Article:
In this weekly feature, the editors of SpringBoard highlight one career in the health care professions–including a basic description, educational requirements, core competencies/key skills needed, and related web sites and professional organizations where you can find more information!
COUNSELOR IN AFTER-SCHOOL PROGRAMS
After-school programs have been in existence for a long period of time. Counselors have more recently become a part of after-school programs, especially in providing group counseling and teaching psychoeducational groups for students (grief support group, divorce support for children, conflict resolution, etc.).
ISSUES TO UNDERSTAND
Counselors working in after-school programs can expect to provide an array of intervention services focused at reducing risky behavior (addiction, delinquency, dropping out, career preparation, etc.). Most often, the counselor will be working with students referred to the program from teachers, school counselors, school psychologists, coaches, pastors, and parents. The counselor is likely to be either in private practice and contracting with the school district or working in an agency that has a contract with the local school district. The students in the after-school program can range from elementary to high school, and the concerns they bring can be divorcing parents, behavioral issues, “latchkey” students (those lacking proper adult supervision at home), gang activity, and isolated students in need of friends. (This latter category may be one of the most important as isolated adolescents are the most likely to contemplate suicide.) Counselors will perform individual counseling, though more likely group counseling, educational activities, mediation training, life skills (grooming, peer relations, dealing with peer pressure, etc.), and for older adolescents, job preparation.
BEST ASPECTS OF THE JOB
Some counselors enjoy working in after-school programs because it involves developmental guidance that may differ from more traditional mental health work. The counselor’s role is somewhat a cross between traditional guidance activities and more standard mental health work. Counselors in this job will do a lot of modeling and teaching to students in groups. Many counselors may report that they enjoy more freedom as they do not have to label the students with mental health diagnoses in order to access services.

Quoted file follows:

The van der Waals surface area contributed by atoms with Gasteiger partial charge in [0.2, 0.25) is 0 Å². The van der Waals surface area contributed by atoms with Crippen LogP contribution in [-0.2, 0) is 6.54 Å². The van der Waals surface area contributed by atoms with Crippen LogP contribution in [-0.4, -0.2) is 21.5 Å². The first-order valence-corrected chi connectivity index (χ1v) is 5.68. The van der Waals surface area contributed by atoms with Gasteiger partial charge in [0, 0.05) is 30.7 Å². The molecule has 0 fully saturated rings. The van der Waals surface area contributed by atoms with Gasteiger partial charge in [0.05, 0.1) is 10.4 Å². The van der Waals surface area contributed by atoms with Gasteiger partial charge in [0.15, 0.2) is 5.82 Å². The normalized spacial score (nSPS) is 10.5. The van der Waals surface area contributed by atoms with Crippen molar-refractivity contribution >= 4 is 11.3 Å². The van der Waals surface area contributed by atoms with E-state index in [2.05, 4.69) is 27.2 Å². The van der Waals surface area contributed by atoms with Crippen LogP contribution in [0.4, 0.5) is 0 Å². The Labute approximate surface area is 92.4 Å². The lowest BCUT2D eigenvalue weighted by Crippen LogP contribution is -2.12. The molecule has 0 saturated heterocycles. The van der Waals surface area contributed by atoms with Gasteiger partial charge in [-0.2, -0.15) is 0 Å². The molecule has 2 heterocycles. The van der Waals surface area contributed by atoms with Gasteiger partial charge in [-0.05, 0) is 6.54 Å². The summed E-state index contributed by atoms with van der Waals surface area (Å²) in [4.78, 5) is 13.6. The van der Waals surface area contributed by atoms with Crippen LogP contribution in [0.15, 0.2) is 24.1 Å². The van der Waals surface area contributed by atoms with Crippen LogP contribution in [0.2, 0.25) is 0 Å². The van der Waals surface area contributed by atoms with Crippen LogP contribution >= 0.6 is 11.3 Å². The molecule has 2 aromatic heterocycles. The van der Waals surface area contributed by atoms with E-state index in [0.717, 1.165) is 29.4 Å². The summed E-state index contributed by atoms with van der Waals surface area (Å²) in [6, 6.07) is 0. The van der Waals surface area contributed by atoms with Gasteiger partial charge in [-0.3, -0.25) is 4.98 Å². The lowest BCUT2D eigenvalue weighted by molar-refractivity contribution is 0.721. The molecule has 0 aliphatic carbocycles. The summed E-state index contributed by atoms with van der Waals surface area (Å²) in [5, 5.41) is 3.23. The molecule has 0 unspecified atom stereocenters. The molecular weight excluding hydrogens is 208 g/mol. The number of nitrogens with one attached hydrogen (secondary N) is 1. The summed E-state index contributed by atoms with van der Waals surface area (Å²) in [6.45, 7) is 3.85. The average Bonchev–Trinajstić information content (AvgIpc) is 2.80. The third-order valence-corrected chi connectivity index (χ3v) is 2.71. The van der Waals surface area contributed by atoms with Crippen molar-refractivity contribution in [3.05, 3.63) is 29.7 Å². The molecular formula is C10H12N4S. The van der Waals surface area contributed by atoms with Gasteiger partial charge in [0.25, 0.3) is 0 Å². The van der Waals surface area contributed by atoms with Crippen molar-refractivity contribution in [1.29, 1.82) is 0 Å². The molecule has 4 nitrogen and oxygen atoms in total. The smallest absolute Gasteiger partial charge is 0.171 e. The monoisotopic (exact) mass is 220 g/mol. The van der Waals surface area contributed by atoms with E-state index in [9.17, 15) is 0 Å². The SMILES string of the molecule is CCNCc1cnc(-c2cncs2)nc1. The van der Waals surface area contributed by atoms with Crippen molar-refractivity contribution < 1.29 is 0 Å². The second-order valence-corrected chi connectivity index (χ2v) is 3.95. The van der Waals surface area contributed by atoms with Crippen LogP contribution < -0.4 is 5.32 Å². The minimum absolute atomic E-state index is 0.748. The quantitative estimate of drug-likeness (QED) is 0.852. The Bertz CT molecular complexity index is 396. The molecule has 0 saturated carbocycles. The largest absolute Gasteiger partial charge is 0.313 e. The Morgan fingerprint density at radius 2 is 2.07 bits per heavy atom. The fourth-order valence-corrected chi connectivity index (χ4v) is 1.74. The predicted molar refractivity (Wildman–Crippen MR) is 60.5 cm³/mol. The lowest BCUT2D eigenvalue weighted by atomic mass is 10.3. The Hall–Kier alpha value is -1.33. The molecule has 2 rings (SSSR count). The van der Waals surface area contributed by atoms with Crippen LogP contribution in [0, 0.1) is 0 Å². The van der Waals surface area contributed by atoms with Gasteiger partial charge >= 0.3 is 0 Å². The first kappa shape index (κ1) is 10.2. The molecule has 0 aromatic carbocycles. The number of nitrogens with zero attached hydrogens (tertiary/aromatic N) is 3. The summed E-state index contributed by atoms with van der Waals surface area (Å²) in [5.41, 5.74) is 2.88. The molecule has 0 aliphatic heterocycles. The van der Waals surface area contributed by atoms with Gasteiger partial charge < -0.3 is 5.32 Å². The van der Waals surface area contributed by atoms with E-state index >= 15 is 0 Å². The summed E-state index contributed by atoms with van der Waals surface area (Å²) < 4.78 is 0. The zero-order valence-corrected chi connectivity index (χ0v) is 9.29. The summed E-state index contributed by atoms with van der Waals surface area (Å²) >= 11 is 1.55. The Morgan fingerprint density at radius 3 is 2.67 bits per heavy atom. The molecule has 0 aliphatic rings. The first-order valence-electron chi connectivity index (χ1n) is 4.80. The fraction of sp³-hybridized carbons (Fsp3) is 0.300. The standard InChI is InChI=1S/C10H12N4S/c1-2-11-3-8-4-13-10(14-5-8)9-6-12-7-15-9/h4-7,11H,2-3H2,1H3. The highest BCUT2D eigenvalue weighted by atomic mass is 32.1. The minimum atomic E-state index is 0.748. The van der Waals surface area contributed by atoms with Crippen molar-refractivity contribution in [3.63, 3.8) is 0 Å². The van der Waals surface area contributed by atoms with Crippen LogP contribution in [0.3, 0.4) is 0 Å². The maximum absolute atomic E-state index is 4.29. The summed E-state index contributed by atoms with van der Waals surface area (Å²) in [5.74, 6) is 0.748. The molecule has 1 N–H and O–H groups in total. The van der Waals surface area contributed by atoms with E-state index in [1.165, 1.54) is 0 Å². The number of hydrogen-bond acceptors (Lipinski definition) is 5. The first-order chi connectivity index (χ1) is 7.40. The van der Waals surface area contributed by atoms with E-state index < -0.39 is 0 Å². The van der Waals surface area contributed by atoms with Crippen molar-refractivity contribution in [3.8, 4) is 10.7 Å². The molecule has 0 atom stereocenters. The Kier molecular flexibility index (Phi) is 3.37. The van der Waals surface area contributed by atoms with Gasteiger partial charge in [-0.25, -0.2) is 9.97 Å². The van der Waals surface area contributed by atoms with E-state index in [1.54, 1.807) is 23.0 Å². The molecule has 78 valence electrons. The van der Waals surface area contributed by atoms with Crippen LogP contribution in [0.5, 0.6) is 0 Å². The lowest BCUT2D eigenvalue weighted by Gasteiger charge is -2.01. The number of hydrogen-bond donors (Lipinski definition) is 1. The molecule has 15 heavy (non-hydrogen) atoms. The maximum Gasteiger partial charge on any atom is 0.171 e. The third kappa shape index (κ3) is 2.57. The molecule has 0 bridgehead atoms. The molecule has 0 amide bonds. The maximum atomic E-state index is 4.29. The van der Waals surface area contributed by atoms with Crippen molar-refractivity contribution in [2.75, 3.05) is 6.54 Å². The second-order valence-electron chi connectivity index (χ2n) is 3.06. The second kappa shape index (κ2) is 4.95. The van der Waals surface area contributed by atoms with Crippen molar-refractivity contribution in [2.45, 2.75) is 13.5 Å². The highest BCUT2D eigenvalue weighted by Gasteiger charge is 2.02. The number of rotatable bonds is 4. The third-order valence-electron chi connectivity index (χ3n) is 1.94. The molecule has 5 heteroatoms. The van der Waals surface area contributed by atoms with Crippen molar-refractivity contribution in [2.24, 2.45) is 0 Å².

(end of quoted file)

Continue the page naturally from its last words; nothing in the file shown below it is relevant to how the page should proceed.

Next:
CHALLENGING ASPECTS OF THE JOB
After-school programs may fall into an “in-between” position with regard to educational and social services. Counselors in after-school programs may be working alone or with a small number of other professionals and could potentially lack the organizational support counselors in agencies and schools possess (though this depends on the after-school program and its level of funding). Counselors would need to be interested in applying psychotherapeutic knowledge in ways different from traditional one-on-one counseling. Group approaches, whether therapeutic groups, support groups, or psychoeducational groups (i.e., teaching students how to manage stress, anxiety, turn down drugs, etc.), will likely be the more prevalent type of activity the counselor provides.
Many students involved in the after-school program may be mandated by a parent, coach, school counselors, or someone else and may not have an ideal level of motivation.
OCCUPATIONAL OUTLOOK AND SALARY
Most counselors working in after-school programs are likely to be in private practice and contracting with the local school district, or working in an agency that contracts with the school district. Agency counselors are likely to earn somewhere in the neighborhood of mental health counselors (median salary $36,810). Figures for counselors in private practice were not reported, so salary estimates are difficult to estimate, though they may approximate that of agency counselors depending on whether the counselor works full time or part time. The occupational outlook for mental health counselors is very strong, with a 24% growth rate estimated by the Bureau of Labor Statistics (2010–2011). However, only a small percentage of mental health counselors work in after-school programs, so counselors interested in this type of work should target agencies that provide this service or plan to transition into after-school programs as part of a private practice providing a contractual service.